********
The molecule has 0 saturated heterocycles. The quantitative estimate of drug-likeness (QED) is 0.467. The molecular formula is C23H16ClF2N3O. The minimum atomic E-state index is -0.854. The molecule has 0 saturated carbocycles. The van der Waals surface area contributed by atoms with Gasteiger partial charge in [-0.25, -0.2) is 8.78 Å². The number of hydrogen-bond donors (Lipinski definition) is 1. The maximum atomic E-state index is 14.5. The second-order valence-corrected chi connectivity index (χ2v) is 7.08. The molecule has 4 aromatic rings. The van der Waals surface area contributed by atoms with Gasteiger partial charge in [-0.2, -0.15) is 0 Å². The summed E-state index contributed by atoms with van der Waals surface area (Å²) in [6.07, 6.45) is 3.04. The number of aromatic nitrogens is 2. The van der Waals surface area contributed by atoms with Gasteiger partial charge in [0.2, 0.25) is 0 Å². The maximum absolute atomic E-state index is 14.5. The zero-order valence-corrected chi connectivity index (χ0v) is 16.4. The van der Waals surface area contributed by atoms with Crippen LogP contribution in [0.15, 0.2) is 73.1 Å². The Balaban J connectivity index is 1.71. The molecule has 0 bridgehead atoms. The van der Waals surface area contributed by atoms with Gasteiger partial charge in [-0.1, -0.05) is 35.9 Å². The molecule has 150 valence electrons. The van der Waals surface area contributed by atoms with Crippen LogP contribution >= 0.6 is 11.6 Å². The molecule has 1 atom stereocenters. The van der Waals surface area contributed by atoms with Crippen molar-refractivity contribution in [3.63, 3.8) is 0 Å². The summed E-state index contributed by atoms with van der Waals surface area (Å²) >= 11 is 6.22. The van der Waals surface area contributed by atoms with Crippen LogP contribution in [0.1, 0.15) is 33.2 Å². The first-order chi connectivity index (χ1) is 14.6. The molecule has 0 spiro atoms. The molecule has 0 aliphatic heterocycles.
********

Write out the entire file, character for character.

The molecule has 0 saturated heterocycles. The quantitative estimate of drug-likeness (QED) is 0.467. The molecular formula is C23H16ClF2N3O. The minimum atomic E-state index is -0.854. The molecule has 0 saturated carbocycles. The van der Waals surface area contributed by atoms with Gasteiger partial charge in [-0.25, -0.2) is 8.78 Å². The number of hydrogen-bond donors (Lipinski definition) is 1. The maximum atomic E-state index is 14.5. The second-order valence-corrected chi connectivity index (χ2v) is 7.08. The molecule has 4 aromatic rings. The van der Waals surface area contributed by atoms with Gasteiger partial charge in [-0.2, -0.15) is 0 Å². The summed E-state index contributed by atoms with van der Waals surface area (Å²) in [6.07, 6.45) is 3.04. The number of aromatic nitrogens is 2. The van der Waals surface area contributed by atoms with Gasteiger partial charge in [0.2, 0.25) is 0 Å². The maximum absolute atomic E-state index is 14.5. The zero-order valence-corrected chi connectivity index (χ0v) is 16.4. The van der Waals surface area contributed by atoms with Crippen LogP contribution in [0.15, 0.2) is 73.1 Å². The Balaban J connectivity index is 1.71. The molecule has 0 bridgehead atoms. The van der Waals surface area contributed by atoms with Gasteiger partial charge in [-0.1, -0.05) is 35.9 Å². The molecule has 150 valence electrons. The van der Waals surface area contributed by atoms with Crippen LogP contribution >= 0.6 is 11.6 Å². The molecule has 1 atom stereocenters. The van der Waals surface area contributed by atoms with Crippen molar-refractivity contribution in [3.63, 3.8) is 0 Å². The summed E-state index contributed by atoms with van der Waals surface area (Å²) >= 11 is 6.22. The van der Waals surface area contributed by atoms with Crippen LogP contribution in [0.1, 0.15) is 33.2 Å². The first-order chi connectivity index (χ1) is 14.6. The molecule has 0 spiro atoms. The molecule has 0 aliphatic heterocycles.